Children's password-related books: efficacious, vexatious and incongruous

Karen Renaud*, Suzanne Prior

*Corresponding author for this work

Research output: Contribution to journalArticlepeer-review

1 Citation (Scopus)
88 Downloads (Pure)

Abstract

Software is developed specifically for children and this often requires them to authenticate themselves, usually by entering a password. Password hygiene is important for children, because the principles they learn in early life will often endure across their life span. Children learn from their parents, siblings, teachers, and peers. They also learn from educational resources, such as children’s books. We carried out a content analysis of a range of children’s books that aims to educate children about passwords. We used directional coding, as informed by a systematic literature review of methods, such as those used in other content analysis-based studies of children’s books. We examined the principles the books taught, and whether these were correct. We also analysed how the books portrayed the genders of characters, in various roles. We found that principle coverage was variable, with books sometimes teaching outdated principles. Genders were evenly represented in the books. Finally, our analysis revealed conflation of the terms “safety” and “security” in the cyber domain. We conclude the paper by justifying the adjectives we use in the title.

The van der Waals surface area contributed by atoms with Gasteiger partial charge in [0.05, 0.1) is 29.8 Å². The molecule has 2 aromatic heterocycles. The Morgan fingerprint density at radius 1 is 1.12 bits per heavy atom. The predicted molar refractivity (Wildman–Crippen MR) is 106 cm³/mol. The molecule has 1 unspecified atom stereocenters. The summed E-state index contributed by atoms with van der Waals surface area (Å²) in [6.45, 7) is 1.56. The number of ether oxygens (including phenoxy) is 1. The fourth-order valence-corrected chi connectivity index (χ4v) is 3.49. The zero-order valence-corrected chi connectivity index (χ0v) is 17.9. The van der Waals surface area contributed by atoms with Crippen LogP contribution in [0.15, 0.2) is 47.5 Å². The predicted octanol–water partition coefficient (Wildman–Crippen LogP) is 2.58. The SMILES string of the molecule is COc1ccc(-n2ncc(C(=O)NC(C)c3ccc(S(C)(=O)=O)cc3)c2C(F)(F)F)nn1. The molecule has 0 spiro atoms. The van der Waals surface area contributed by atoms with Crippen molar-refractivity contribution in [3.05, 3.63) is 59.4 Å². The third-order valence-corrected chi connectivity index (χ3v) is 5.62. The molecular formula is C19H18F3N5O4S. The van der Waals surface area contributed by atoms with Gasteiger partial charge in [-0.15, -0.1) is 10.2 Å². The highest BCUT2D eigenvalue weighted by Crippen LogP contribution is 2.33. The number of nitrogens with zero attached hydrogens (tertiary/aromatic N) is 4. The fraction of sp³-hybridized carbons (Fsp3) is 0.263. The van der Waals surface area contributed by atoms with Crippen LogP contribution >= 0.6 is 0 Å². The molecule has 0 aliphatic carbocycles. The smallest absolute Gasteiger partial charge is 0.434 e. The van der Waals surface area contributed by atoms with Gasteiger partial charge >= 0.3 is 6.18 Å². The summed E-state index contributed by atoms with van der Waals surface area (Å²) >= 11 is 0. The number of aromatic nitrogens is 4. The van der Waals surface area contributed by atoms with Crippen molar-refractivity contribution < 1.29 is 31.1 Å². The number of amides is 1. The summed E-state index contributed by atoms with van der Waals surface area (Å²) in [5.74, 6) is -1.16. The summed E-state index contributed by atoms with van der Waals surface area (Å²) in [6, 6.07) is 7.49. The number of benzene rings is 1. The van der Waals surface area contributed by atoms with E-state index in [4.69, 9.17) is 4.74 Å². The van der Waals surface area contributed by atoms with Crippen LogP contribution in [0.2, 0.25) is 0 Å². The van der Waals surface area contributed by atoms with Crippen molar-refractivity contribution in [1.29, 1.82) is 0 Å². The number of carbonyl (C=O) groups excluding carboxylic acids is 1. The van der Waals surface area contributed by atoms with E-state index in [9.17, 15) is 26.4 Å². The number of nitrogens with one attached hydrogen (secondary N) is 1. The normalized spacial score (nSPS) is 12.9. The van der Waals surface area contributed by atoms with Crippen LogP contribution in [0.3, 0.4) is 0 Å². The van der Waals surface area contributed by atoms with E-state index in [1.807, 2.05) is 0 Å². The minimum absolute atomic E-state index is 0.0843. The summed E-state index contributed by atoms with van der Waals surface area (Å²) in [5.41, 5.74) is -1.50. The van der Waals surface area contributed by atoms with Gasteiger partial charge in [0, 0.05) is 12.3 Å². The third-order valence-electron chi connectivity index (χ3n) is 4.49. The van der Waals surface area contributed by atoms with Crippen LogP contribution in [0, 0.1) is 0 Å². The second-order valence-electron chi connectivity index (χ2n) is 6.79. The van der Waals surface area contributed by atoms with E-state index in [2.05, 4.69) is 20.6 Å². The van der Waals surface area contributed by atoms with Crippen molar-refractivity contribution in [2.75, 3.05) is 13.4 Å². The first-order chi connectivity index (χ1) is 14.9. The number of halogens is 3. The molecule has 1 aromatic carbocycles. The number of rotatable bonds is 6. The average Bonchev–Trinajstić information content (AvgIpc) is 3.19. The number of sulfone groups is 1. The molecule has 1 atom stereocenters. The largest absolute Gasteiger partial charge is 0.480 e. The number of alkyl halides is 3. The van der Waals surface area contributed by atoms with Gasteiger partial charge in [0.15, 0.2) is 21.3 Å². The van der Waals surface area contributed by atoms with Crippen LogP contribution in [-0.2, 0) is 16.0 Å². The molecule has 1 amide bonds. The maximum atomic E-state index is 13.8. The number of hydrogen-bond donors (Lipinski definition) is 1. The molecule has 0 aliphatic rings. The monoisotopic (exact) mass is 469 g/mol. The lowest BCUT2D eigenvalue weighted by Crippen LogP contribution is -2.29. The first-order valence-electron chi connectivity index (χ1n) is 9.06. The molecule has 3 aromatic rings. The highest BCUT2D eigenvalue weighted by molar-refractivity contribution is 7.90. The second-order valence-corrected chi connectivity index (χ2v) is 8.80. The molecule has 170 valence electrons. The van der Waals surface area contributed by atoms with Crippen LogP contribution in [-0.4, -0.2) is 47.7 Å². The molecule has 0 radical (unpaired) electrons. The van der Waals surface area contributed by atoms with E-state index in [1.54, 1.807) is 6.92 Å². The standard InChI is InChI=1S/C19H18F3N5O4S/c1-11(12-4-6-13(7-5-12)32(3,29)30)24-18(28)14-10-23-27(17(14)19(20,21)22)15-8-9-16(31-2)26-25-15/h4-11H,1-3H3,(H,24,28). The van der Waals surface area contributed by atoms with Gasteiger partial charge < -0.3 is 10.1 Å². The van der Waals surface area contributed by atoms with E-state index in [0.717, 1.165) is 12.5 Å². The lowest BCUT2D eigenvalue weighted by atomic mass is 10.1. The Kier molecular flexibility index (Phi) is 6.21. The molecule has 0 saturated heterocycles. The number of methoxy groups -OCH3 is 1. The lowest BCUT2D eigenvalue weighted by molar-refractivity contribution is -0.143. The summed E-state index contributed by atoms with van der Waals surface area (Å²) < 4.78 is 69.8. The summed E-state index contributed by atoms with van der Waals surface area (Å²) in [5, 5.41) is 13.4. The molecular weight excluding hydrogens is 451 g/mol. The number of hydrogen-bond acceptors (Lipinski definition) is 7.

Original languageEnglish
Pages (from-to)387-400
Number of pages14
JournalEarly Childhood Education Journal
Volume49
Issue number3
Early online date9 Jul 2020
DOIs
Publication statusPublished - 1 May 2021

Keywords

  • Password good practice principles
  • Children's books
  • Gender
  • Safety
  • Security

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